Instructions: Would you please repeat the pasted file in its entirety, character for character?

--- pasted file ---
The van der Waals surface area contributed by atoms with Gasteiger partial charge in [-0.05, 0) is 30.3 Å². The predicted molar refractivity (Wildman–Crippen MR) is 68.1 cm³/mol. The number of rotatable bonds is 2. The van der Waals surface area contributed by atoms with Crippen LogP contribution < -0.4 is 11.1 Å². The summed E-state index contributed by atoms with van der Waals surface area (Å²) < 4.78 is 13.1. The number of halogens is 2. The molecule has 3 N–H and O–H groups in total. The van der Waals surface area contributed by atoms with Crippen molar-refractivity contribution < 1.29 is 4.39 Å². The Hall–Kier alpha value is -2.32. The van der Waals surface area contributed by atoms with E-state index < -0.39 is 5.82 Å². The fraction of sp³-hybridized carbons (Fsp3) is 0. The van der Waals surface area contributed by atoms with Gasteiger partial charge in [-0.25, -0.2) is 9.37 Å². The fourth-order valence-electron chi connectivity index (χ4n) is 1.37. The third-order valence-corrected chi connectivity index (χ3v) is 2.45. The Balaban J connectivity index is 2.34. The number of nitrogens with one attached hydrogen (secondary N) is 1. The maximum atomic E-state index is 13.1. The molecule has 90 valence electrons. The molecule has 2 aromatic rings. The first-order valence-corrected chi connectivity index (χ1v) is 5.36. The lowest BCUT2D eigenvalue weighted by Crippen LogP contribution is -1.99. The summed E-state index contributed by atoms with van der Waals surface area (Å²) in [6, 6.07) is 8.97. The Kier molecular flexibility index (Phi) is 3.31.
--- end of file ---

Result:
The van der Waals surface area contributed by atoms with Gasteiger partial charge in [-0.05, 0) is 30.3 Å². The predicted molar refractivity (Wildman–Crippen MR) is 68.1 cm³/mol. The number of rotatable bonds is 2. The van der Waals surface area contributed by atoms with Crippen LogP contribution < -0.4 is 11.1 Å². The summed E-state index contributed by atoms with van der Waals surface area (Å²) < 4.78 is 13.1. The number of halogens is 2. The molecule has 3 N–H and O–H groups in total. The van der Waals surface area contributed by atoms with Crippen molar-refractivity contribution < 1.29 is 4.39 Å². The Hall–Kier alpha value is -2.32. The van der Waals surface area contributed by atoms with E-state index < -0.39 is 5.82 Å². The fraction of sp³-hybridized carbons (Fsp3) is 0. The van der Waals surface area contributed by atoms with Gasteiger partial charge in [-0.25, -0.2) is 9.37 Å². The fourth-order valence-electron chi connectivity index (χ4n) is 1.37. The third-order valence-corrected chi connectivity index (χ3v) is 2.45. The Balaban J connectivity index is 2.34. The number of nitrogens with one attached hydrogen (secondary N) is 1. The maximum atomic E-state index is 13.1. The molecule has 90 valence electrons. The molecule has 2 aromatic rings. The first-order valence-corrected chi connectivity index (χ1v) is 5.36. The lowest BCUT2D eigenvalue weighted by Crippen LogP contribution is -1.99. The summed E-state index contributed by atoms with van der Waals surface area (Å²) in [6, 6.07) is 8.97. The Kier molecular flexibility index (Phi) is 3.31.